Critical Care Transport

Critical Care Transport

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  • Critical Care Transport

    The University of Mississippi Medical Center's Helicopter Flight program was established in 1996 with a single helicopter based in Jackson. The Jackson-based AirCare 1 helicopter was joined by the Meridian-based AirCare 2 helicopter the spring of 2009. The second helicopter has allowed the AirCare program to slightly change its mission profile by transporting patients to not only UMMC but to other hospitals that can provide appropriate level of care within the local community. It has also increased scene response capabilities; transporting up to three patients from a single location. Since the program's inception, the AirCare teams have safely transported over 16,000 adult, pediatric, and neonatal patients over 2 million miles without any FAA-reportable accidents.

    The helicopters are unique to the state of Mississippi in that both are operated under single-pilot Instrument Flight Rules (IFR)-meaning the pilot may be able to complete flight requests in marginal weather conditions. Both aircraft are outfitted with autopilot systems, color-weather radar systems and anti-collision instruments to increase patient and flight team safety and full heating and air-conditioning systems to ensure patient comfort. Night Vision Goggles are used during all night operations.

    Medical flight crews consist of dedicated flight nurses and flight paramedics and work closely with the UMMC's Newborn Transport Team. All flight nurses hold a minimum of one specialty distinction such as CCRN, CEN or CFRN. The flight paramedics also hold advanced distinctions in areas such as Certified Flight Paramedic and Certified Neonatal-Pediatric Transport. Medical personnel have professional backgrounds ranging from over 25-years of EMS experience, adult and pediatric ICU experience, and adult and pediatric Emergency Department experience. Two units of O-negative blood are carried aboard all AirCare aircraft. Additional medical capabilities include the initiation and maintenance of peripheral arterial lines, RSI, and capnography monitoring of all intubated patients. Focused Assessment with Sonography in Trauma (FAST) ultrasound exam can be done on all trauma patients in flight.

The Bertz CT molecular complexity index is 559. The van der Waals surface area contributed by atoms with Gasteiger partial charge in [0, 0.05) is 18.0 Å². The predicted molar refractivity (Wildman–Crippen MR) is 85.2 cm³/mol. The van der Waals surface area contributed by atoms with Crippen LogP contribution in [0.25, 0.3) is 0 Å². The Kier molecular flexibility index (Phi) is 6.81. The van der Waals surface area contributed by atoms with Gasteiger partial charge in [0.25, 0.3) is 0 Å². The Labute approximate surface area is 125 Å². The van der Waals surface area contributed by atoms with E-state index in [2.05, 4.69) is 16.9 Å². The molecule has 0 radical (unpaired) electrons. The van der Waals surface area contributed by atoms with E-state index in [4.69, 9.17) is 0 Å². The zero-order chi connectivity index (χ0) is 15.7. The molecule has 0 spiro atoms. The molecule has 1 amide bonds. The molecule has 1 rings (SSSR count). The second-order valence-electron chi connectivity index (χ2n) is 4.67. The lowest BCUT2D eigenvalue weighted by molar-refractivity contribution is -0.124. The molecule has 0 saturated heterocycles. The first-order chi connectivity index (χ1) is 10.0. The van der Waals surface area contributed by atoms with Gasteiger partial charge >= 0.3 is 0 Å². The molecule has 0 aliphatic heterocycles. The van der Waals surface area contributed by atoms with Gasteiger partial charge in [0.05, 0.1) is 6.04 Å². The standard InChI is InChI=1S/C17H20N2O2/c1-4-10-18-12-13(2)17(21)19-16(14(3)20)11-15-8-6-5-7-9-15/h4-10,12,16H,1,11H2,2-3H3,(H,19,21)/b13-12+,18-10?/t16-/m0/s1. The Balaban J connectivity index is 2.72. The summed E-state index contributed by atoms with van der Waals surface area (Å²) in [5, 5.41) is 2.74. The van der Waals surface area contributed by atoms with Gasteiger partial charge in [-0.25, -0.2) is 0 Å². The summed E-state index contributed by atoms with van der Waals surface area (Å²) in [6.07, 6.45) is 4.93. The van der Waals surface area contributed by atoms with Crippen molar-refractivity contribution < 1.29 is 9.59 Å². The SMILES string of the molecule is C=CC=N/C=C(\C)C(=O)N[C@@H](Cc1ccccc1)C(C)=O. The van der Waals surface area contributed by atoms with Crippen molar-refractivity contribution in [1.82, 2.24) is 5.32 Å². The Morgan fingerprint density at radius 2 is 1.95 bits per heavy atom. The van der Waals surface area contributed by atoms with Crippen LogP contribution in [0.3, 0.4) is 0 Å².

Scene flight request

    EMS may place AirCare on standby at the time they are dispatched. The EC145 helicopter can transport 2 patients and the EC135 helicopter can transport 1 patient. Flight requests and aircraft communications are the responsibility of Mississippi MED-COM at 888-UMC-2345.